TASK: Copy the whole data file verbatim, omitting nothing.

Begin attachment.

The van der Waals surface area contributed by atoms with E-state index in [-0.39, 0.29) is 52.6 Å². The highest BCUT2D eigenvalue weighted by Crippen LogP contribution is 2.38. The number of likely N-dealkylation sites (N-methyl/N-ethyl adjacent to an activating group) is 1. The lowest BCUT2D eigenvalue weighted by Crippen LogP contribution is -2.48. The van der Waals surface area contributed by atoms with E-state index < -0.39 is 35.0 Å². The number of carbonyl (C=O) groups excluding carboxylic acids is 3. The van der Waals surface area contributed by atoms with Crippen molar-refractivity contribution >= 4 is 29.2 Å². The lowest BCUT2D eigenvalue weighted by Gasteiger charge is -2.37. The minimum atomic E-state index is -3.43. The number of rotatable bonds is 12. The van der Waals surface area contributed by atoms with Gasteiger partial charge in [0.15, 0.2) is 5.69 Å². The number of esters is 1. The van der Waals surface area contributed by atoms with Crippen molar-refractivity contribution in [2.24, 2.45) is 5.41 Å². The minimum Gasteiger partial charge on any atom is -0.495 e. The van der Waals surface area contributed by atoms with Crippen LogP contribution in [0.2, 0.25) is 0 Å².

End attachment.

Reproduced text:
The van der Waals surface area contributed by atoms with E-state index in [-0.39, 0.29) is 52.6 Å². The highest BCUT2D eigenvalue weighted by Crippen LogP contribution is 2.38. The number of likely N-dealkylation sites (N-methyl/N-ethyl adjacent to an activating group) is 1. The lowest BCUT2D eigenvalue weighted by Crippen LogP contribution is -2.48. The van der Waals surface area contributed by atoms with E-state index < -0.39 is 35.0 Å². The number of carbonyl (C=O) groups excluding carboxylic acids is 3. The van der Waals surface area contributed by atoms with Crippen molar-refractivity contribution >= 4 is 29.2 Å². The lowest BCUT2D eigenvalue weighted by Gasteiger charge is -2.37. The minimum atomic E-state index is -3.43. The number of rotatable bonds is 12. The van der Waals surface area contributed by atoms with Gasteiger partial charge in [0.15, 0.2) is 5.69 Å². The number of esters is 1. The van der Waals surface area contributed by atoms with Crippen molar-refractivity contribution in [2.24, 2.45) is 5.41 Å². The minimum Gasteiger partial charge on any atom is -0.495 e. The van der Waals surface area contributed by atoms with Crippen LogP contribution in [0.2, 0.25) is 0 Å².